Study Finds How To Make Apple Spirits Taste Better

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Researchers have revealed that measuring liquor’s conductivity could give a more objective assessment, and they also found a way to make the process more energy-efficient.

The study has been published in the ‘ACS Food Science & Technology Journal’. For hundreds of years, apples have been a good base for liquors, such as Calvados in France and applejack in the U.S., because they’re full of sugar and desirable flavours. As the mashed fruit ferments, alcohol evolved along with additional flavour compounds, which added to the complex taste of the final liquor. Distilling the fermented apples with the heat concentrated the alcohol and removed unpleasant fermentation byproducts, such as carboxylic acids that can impart unclean, rancid, cheesy and sweaty flavours.

Most producers used batch columns to make apple spirits because it provided a clean-tasting, high-alcohol distillate in a large volume. But the exact time to stop the distillation process — and achieve the most flavourful liquor — had been uncertain. Previously, Andreas Liebminger and colleagues showed that a rapid increase in apricot brandy distillate’s conductivity reliably indicated the ideal time to stop the distillation. So, the researchers wanted to see if this would also hold for apple liquors.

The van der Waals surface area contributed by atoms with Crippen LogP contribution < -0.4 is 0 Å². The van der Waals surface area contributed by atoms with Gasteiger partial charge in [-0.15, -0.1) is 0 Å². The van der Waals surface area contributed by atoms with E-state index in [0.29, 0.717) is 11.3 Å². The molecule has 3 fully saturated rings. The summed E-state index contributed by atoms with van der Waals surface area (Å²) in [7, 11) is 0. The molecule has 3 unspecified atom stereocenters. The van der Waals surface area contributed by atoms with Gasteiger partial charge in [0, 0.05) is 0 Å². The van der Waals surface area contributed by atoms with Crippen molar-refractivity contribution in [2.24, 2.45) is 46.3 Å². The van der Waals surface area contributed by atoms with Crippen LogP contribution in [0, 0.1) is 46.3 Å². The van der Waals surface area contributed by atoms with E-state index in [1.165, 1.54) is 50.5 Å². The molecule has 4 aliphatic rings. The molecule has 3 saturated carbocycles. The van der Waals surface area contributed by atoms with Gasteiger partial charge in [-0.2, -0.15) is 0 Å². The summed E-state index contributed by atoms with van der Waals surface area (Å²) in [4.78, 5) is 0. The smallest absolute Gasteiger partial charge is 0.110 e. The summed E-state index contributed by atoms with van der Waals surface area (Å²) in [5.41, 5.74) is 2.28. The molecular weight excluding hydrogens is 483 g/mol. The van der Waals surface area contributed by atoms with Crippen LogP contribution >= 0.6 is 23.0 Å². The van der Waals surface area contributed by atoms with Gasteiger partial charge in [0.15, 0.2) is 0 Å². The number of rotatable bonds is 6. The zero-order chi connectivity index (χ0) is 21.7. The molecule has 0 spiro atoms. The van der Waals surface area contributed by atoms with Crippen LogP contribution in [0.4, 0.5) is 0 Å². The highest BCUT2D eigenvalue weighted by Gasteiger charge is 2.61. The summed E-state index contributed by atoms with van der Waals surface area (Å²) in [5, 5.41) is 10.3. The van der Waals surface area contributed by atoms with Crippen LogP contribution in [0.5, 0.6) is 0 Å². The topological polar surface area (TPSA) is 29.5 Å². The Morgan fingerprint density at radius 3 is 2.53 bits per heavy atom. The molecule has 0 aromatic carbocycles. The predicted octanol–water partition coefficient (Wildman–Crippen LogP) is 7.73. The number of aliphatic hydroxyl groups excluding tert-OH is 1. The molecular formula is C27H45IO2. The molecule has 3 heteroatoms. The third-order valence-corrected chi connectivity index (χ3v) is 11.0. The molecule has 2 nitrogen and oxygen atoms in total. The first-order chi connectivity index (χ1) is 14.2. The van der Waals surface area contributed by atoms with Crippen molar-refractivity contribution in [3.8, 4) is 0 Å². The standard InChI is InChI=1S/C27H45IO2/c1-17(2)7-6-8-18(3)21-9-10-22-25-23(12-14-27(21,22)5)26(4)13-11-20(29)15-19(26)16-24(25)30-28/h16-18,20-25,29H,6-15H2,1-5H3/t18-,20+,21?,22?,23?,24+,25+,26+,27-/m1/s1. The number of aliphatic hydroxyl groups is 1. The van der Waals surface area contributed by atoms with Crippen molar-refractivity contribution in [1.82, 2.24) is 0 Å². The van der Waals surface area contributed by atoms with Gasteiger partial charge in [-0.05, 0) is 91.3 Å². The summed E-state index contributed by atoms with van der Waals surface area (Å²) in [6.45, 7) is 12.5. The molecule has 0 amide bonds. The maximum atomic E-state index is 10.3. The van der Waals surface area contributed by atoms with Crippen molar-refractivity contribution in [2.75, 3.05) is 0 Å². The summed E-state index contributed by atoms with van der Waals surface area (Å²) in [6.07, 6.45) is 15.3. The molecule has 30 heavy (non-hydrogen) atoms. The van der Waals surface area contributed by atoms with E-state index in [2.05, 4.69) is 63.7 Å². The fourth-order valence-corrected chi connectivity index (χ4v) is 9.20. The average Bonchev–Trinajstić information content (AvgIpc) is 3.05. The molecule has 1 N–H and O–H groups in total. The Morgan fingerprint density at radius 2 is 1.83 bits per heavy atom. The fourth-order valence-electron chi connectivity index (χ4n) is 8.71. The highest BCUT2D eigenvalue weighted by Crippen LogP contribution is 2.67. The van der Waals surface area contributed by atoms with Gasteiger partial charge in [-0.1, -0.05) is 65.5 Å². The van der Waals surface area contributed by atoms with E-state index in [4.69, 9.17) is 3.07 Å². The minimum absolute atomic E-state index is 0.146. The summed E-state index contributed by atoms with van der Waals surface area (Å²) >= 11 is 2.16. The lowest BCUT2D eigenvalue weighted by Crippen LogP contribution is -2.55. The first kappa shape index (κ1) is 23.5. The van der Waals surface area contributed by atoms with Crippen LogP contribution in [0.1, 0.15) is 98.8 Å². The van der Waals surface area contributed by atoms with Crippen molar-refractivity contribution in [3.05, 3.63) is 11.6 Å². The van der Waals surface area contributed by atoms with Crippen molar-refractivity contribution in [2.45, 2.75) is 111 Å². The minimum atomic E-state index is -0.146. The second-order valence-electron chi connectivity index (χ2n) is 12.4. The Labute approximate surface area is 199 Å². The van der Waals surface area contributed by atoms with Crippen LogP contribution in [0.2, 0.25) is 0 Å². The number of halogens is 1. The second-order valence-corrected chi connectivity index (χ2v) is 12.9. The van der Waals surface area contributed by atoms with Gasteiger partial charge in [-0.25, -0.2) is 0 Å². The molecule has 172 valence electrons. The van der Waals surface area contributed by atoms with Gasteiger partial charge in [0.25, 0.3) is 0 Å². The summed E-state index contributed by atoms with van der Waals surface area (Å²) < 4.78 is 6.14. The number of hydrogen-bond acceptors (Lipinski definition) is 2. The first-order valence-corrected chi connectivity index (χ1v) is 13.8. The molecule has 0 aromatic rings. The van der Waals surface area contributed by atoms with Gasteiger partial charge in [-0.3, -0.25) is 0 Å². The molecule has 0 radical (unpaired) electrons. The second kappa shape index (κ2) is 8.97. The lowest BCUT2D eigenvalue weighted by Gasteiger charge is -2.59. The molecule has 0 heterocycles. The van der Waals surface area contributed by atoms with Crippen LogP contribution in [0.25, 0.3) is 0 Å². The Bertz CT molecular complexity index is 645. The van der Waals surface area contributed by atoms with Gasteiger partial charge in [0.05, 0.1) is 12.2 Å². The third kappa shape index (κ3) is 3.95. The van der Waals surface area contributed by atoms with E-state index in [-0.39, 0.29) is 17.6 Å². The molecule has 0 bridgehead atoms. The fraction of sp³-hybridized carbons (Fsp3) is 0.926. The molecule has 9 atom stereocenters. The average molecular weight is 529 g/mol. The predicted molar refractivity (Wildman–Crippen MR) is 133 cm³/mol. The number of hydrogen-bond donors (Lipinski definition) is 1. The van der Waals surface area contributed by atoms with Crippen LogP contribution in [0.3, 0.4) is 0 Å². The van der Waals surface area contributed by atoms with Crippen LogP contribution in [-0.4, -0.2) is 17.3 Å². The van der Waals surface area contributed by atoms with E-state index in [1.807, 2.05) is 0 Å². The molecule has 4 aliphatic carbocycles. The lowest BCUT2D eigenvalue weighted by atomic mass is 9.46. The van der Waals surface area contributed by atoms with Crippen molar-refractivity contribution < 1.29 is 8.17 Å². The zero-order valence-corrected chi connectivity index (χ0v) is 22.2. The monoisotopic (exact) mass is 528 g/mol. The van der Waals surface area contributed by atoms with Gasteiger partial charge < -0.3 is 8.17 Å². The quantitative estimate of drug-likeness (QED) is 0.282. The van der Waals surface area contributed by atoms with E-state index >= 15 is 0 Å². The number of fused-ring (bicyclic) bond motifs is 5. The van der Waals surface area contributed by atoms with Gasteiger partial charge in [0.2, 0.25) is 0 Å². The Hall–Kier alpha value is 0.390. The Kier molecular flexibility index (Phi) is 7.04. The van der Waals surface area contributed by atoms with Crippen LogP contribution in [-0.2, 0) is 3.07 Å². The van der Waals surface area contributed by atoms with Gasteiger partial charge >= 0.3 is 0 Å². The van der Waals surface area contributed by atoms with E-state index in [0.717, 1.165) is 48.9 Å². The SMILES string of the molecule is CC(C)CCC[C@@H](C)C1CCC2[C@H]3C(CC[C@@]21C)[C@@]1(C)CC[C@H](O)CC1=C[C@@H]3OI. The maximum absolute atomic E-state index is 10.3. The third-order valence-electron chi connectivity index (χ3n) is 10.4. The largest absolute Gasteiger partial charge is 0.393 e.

The researchers crushed and fermented apples into a mash, which they distilled in a German-style batch column still. As the mash was heated, they continuously monitored the conductivity of the distillate and measured the levels of nine carboxylic acids. They found that as the conductivity rose, so did the levels of the bad-tasting carboxylic acids. In additional tests to find a more energy-efficient distillation strategy, they noted that heating up the mash too quickly produced a distillate with lower conductivity and fewer of the unwanted flavour compounds, but it smelled bland. In contrast, raising the temperature of the still’s cooling tower produced a liquor with good aroma intensity, while also reducing the carboxylic acid levels. By keeping the cooling tower a few degrees warmer, the researchers didn’t expend as much energy overall compared to the conventional approach.

The researchers said that monitoring the conductivity in the distillates afforded them a simple way to identify the best conditions for producing apple spirits with the most desirable quality and taste.

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